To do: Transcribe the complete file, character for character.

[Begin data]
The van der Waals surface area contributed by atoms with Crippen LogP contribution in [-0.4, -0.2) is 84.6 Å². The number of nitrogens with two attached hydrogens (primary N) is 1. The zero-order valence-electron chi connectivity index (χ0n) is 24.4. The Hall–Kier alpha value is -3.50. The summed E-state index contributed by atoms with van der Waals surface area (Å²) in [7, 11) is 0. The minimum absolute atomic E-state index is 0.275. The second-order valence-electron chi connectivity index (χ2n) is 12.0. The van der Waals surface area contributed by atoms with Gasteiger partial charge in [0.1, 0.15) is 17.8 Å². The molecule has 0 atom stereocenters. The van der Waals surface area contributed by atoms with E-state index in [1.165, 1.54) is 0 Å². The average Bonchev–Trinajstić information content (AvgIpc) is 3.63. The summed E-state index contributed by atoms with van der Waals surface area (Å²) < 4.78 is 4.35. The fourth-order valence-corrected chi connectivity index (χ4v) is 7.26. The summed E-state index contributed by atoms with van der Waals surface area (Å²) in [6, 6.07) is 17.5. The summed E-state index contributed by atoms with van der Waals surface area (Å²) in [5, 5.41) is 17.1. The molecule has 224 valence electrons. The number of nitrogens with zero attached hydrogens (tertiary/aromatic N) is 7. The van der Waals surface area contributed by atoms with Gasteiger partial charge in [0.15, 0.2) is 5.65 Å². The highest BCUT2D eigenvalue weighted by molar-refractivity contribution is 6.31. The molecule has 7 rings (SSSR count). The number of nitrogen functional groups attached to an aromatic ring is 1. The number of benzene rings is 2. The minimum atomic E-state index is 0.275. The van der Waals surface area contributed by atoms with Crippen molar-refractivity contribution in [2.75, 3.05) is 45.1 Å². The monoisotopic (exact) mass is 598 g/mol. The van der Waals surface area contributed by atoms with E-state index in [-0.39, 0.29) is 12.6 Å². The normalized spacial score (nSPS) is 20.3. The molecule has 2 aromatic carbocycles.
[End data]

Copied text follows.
The van der Waals surface area contributed by atoms with Crippen LogP contribution in [-0.4, -0.2) is 84.6 Å². The number of nitrogens with two attached hydrogens (primary N) is 1. The zero-order valence-electron chi connectivity index (χ0n) is 24.4. The Hall–Kier alpha value is -3.50. The summed E-state index contributed by atoms with van der Waals surface area (Å²) in [7, 11) is 0. The minimum absolute atomic E-state index is 0.275. The second-order valence-electron chi connectivity index (χ2n) is 12.0. The van der Waals surface area contributed by atoms with Gasteiger partial charge in [0.1, 0.15) is 17.8 Å². The molecule has 0 atom stereocenters. The van der Waals surface area contributed by atoms with E-state index in [1.165, 1.54) is 0 Å². The average Bonchev–Trinajstić information content (AvgIpc) is 3.63. The summed E-state index contributed by atoms with van der Waals surface area (Å²) < 4.78 is 4.35. The fourth-order valence-corrected chi connectivity index (χ4v) is 7.26. The summed E-state index contributed by atoms with van der Waals surface area (Å²) in [6, 6.07) is 17.5. The summed E-state index contributed by atoms with van der Waals surface area (Å²) in [5, 5.41) is 17.1. The molecule has 224 valence electrons. The number of nitrogens with zero attached hydrogens (tertiary/aromatic N) is 7. The van der Waals surface area contributed by atoms with Gasteiger partial charge in [0.15, 0.2) is 5.65 Å². The highest BCUT2D eigenvalue weighted by molar-refractivity contribution is 6.31. The molecule has 7 rings (SSSR count). The number of nitrogen functional groups attached to an aromatic ring is 1. The number of benzene rings is 2. The minimum atomic E-state index is 0.275. The van der Waals surface area contributed by atoms with Crippen molar-refractivity contribution in [2.75, 3.05) is 45.1 Å². The monoisotopic (exact) mass is 598 g/mol. The van der Waals surface area contributed by atoms with E-state index in [-0.39, 0.29) is 12.6 Å². The normalized spacial score (nSPS) is 20.3. The molecule has 2 aromatic carbocycles.